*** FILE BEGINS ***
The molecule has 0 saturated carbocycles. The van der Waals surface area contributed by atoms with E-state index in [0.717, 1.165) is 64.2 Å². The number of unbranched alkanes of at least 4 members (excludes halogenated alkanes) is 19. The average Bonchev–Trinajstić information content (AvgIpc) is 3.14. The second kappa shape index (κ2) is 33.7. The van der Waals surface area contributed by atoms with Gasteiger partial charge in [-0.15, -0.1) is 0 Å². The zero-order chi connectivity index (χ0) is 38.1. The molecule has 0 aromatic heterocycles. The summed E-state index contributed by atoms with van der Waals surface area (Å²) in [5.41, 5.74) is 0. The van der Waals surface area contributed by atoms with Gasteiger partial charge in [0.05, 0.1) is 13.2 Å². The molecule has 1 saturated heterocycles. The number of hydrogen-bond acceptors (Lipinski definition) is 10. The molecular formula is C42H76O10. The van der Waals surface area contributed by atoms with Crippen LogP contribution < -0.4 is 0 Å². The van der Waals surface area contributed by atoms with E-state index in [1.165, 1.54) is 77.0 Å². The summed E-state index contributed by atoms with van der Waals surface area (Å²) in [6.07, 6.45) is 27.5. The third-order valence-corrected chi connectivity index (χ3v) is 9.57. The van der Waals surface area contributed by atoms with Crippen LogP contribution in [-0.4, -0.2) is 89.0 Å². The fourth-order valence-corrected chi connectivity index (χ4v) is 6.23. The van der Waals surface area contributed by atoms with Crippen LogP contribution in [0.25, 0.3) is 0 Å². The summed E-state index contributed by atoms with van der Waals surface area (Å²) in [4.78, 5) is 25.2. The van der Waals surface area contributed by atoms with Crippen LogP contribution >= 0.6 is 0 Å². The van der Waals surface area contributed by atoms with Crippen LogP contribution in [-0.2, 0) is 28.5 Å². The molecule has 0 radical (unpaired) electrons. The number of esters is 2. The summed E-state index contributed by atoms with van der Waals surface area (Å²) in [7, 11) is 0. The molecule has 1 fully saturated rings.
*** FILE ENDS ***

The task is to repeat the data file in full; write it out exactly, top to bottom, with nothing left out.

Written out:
The molecule has 0 saturated carbocycles. The van der Waals surface area contributed by atoms with E-state index in [0.717, 1.165) is 64.2 Å². The number of unbranched alkanes of at least 4 members (excludes halogenated alkanes) is 19. The average Bonchev–Trinajstić information content (AvgIpc) is 3.14. The second kappa shape index (κ2) is 33.7. The van der Waals surface area contributed by atoms with Gasteiger partial charge in [-0.15, -0.1) is 0 Å². The zero-order chi connectivity index (χ0) is 38.1. The molecule has 0 aromatic heterocycles. The summed E-state index contributed by atoms with van der Waals surface area (Å²) in [5.41, 5.74) is 0. The van der Waals surface area contributed by atoms with Gasteiger partial charge in [0.05, 0.1) is 13.2 Å². The molecule has 1 saturated heterocycles. The number of hydrogen-bond acceptors (Lipinski definition) is 10. The molecular formula is C42H76O10. The van der Waals surface area contributed by atoms with Crippen LogP contribution < -0.4 is 0 Å². The van der Waals surface area contributed by atoms with E-state index in [1.165, 1.54) is 77.0 Å². The summed E-state index contributed by atoms with van der Waals surface area (Å²) in [6.07, 6.45) is 27.5. The third-order valence-corrected chi connectivity index (χ3v) is 9.57. The van der Waals surface area contributed by atoms with Crippen LogP contribution in [-0.4, -0.2) is 89.0 Å². The fourth-order valence-corrected chi connectivity index (χ4v) is 6.23. The van der Waals surface area contributed by atoms with Crippen LogP contribution in [0.25, 0.3) is 0 Å². The summed E-state index contributed by atoms with van der Waals surface area (Å²) in [4.78, 5) is 25.2. The van der Waals surface area contributed by atoms with Crippen LogP contribution >= 0.6 is 0 Å². The van der Waals surface area contributed by atoms with Crippen LogP contribution in [-0.2, 0) is 28.5 Å². The molecule has 0 radical (unpaired) electrons. The number of esters is 2. The summed E-state index contributed by atoms with van der Waals surface area (Å²) in [7, 11) is 0. The molecule has 1 fully saturated rings.